A recent analysis from U.S. News and World Report reveals that 7 of the 10 lowest paying jobs in America are in the food industry, citing 2012 data from the Department of Labor.
They include, before taxes, combined food preparation and serving workers ($18,720 a year); fast food cooks ($18,780); dishwashers ($18,930); counter attendants at cafeterias, food concessions and coffee shops ($19,430); hosts and hostesses at restaurants, lounges and coffee shops ($19,570); dining room, and cafeteria attendants and bartender helpers ($19,690); and farm workers and laborers ($19,990).
But placement of food workers on the lowest rung of earners nationwide is hardly new, said Restaurant Opportunities Centers (ROC) United co-director and co-founder Saru Jayaraman.
"This has been true for the last three or four years," Jayaraman explained in an interview with The Huffington Post. The United States restaurant industry's roughly 10 million workers put it among the largest private sector employers in the U.S. and the fastest growing. It's also the largest employer of minimum wage workers. "Basically, we're growing the economy with the lowest paid jobs."
Workers in the restaurant industry weren't always so meagerly compensated. In the 1970s, about 80 percent of the work force was unionized in cities like San Francisco and New York, according to Jayaraman, which helped protect workers' interests. In the 1960s and 70s, restaurant industry jobs were "comparable to other good jobs, like factory jobs."
Jayaraman points to the National Restaurant Association as the reason behind the shift. The group, she said, lobbies to keep the minimum wage low. For the last 22 years, minimum wage for tipped workers has been stuck at $2.13. The federal minimum wage for untipped workers is currently at $7.25.
"The industry argues it's because profit margins are so low," Jayaraman explained, but "it's not necessary to pay your workers very poor wages to be profitable." By ROC United's calculations, profit margins in the restaurant industry are 4 to 5 percent. That's far greater than profits of other companies, like Walmart, which posts 1 percent margins.
Earlier this year, opponents to raising the federal minimum wage expressed concern over potential legislation that would raise it to a rate of $10.10 an hour. Among them was Auntie Anne’s Pretzels and Cinnabon brands franchisee Melvin “Mel” Sickler, who testified at a U.S. Senate Health, Education, Labor and Pensions Committee hearing on the matter. The move, Sickler said, would prove detrimental to his business:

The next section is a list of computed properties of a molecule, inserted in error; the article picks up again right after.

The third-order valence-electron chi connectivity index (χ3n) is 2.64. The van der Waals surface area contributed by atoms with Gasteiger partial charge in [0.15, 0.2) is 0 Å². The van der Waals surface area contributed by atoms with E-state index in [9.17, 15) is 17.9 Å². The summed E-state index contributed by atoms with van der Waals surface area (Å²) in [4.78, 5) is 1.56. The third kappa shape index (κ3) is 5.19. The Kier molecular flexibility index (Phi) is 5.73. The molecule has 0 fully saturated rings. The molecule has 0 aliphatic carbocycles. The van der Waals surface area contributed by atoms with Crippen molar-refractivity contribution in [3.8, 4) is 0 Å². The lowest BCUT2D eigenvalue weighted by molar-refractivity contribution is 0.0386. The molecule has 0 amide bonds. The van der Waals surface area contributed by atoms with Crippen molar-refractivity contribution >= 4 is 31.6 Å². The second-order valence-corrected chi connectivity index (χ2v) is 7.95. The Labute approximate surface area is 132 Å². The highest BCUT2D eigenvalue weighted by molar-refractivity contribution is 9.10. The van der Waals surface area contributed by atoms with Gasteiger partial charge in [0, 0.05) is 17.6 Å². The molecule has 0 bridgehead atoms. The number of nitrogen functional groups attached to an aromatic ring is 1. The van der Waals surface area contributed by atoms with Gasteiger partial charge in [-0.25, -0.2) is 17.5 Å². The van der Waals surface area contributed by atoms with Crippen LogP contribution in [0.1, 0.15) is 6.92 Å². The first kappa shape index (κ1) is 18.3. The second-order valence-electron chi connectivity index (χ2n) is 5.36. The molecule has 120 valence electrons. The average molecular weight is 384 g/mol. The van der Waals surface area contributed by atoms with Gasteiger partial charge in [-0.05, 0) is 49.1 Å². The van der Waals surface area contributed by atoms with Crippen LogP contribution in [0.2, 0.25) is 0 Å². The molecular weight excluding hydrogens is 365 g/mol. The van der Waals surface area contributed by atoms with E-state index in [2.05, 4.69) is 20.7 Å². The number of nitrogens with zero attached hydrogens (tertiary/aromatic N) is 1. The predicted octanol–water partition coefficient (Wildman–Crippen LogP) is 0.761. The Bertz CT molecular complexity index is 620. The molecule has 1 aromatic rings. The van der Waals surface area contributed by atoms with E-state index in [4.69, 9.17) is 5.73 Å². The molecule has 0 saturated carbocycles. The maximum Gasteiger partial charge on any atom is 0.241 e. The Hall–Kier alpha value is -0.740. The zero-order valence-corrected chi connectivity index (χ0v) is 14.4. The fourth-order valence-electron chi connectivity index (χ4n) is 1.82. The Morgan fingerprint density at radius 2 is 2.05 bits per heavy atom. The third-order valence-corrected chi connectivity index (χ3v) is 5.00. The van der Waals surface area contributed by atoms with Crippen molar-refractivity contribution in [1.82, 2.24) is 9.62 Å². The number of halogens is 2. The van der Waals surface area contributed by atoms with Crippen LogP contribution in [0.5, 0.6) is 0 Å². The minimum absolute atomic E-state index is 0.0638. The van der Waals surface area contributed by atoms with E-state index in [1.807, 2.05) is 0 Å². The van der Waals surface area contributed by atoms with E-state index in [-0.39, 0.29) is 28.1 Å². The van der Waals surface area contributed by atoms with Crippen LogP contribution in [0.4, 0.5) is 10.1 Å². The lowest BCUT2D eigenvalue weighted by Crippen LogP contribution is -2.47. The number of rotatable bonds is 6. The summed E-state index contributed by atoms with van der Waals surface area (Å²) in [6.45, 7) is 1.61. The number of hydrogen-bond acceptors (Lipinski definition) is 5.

“At a time when many businesses are struggling to keep their doors open, mandating wage increases will only hurt those employees which this proposal seeks to help,” he said. “In my home state of Connecticut, where we already have the fourth-highest minimum wage at $8.25 and one of the highest tipped wages at $5.69, there is currently a proposal in the state legislature that seeks to increase the minimum wage to $9.75 and the tipped wage to $6.73. That, along with the recently enacted mandatory paid sick leave law, is making an already difficult situation even worse. Add to that the Affordable Care Act, and I ask anyone here to explain how … the restaurant industry, which is labor heavy and runs on extremely low profit margins, will survive let alone prosper?”
Companies like Costco, however, have advocated raising the federal minimum wage. "At Costco, we know that paying employees good wages makes good sense for business," said CEO and President Craig Jelinek in a statement earlier this year. "We pay a starting hourly wage of $11.50 in all states where we do business, and we are still able to keep our overhead costs low."
Low wages have resulted in restaurant workers being three times more likely to live in poverty and twice as likely to use public assistance compared to the regular population, Jayaraman said. At many restaurants nationwide, "there's at least one person who is homeless or verging on homeless, or sleeping on someone's couch."
Moreover, workers often feel they can't afford to take days off when they're sick. "You end up with people working with the flu," she continued. "Its a public health crisis."
Jayaraman and other groups support the Fair Minimum Wage Act of 2013, which seeks to raise the federal minimum wage to $10.10 an hour and allow for adjustments after inflation. The bill, she said, has the chance to effect real change for some of the people who need it most.
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